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Middle school  
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Now showing results 21-30 of 46

This is an activity about how the Sun can affect the Earth's atmosphere, specifically the ionosphere. Learners will use real data from a Sudden Ionosphere Disturbance Monitor, or SID Monitor, to identify the signatures in the graphed data that can... (View More)

This is an activity about the relative sizes of the Earth and the Moon and the distance between them. Learners will inflate a balloon to the approximate size of the moon in relation to a standard globe. They will then hypothesize as to the correct... (View More)

Audience: Elementary school, Middle school
Materials Cost: Free

This is a lesson about detecting ice on the permanently shadowed craters of Mercury and the Moon. Learners will consider what might be in that ice and will examine why the polar regions of Earth, Mercury and the Moon are colder than elsewhere on the... (View More)

This is an activity about measuring angular size and understanding the solar and lunar proportions that result in solar eclipses. Learners will use triangles and proportions to create a shoebox eclipse simulator. They will then apply what they learn... (View More)

This is a detailed historical lesson about comets, distant icy worlds often visible to observers on Earth. Learners will consider the essential question, "What are comets?" They will practice observation skills as they enact a story of comets... (View More)

In this activity, students engage in an ongoing investigation to find patterns of sunlight and shadow in a classroom (or any room that gets sunlight) at different times of the day and different times of the year. Students look for repeating... (View More)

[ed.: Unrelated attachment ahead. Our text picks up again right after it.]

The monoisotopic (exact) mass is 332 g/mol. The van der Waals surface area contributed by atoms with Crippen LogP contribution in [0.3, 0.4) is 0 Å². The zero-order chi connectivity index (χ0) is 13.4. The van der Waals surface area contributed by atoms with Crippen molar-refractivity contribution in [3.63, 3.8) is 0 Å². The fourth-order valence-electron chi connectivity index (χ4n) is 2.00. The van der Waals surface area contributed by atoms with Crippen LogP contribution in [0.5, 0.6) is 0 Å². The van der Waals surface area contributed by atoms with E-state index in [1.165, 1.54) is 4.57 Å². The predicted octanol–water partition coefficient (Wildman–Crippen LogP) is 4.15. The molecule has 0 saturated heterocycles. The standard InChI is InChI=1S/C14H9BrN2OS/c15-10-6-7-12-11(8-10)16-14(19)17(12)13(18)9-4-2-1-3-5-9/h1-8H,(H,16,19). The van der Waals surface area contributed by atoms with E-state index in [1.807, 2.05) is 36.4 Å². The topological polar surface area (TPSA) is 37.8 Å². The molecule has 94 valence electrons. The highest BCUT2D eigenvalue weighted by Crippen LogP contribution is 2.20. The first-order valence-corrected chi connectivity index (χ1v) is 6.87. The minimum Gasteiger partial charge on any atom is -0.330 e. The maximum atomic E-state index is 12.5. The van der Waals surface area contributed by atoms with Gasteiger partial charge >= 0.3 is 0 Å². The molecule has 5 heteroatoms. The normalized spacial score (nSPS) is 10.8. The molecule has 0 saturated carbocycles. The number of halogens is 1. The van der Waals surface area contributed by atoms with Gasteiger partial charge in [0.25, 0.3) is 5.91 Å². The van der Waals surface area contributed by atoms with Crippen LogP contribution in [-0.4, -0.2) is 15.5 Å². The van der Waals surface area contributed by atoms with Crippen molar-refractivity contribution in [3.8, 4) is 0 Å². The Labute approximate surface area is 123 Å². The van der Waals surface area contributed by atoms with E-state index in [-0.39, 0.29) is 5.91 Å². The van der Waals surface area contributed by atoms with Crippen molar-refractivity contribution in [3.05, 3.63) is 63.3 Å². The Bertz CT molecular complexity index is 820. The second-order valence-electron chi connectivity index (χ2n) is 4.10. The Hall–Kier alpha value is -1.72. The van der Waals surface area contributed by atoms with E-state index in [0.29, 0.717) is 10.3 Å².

This is a lesson about magnetism and solar flares. Learners will evaluate real solar data and images in order to calculate the energy and magnetic strength of a solar flare moving away from the Sun as a coronal mass ejection. This is Activity 3 in... (View More)

Audience: Middle school, High school
Materials Cost: Free

This activity enables students to better understand the motion of the Sun and how we use it to measure time. Students create a "horizon calendar" at their school by carefully observing and recording the horizon and the Sun at sunset (or sunrise, for... (View More)

This is an activity about the declining strength of Earth's magnetic field. Learners will review a graph of magnetic field intensity and calculate the amount by which the field has changed its intensity in the last century, the rate of change of its... (View More)

Audience: Middle school, High school
Materials Cost: Free

This activity explores how ancient Sun observers made use of natural and built structures to mark solar alignments observed at different times of the year, particularly around the solstices and equinoxes. In Part 1, the teacher prepares a horizon... (View More)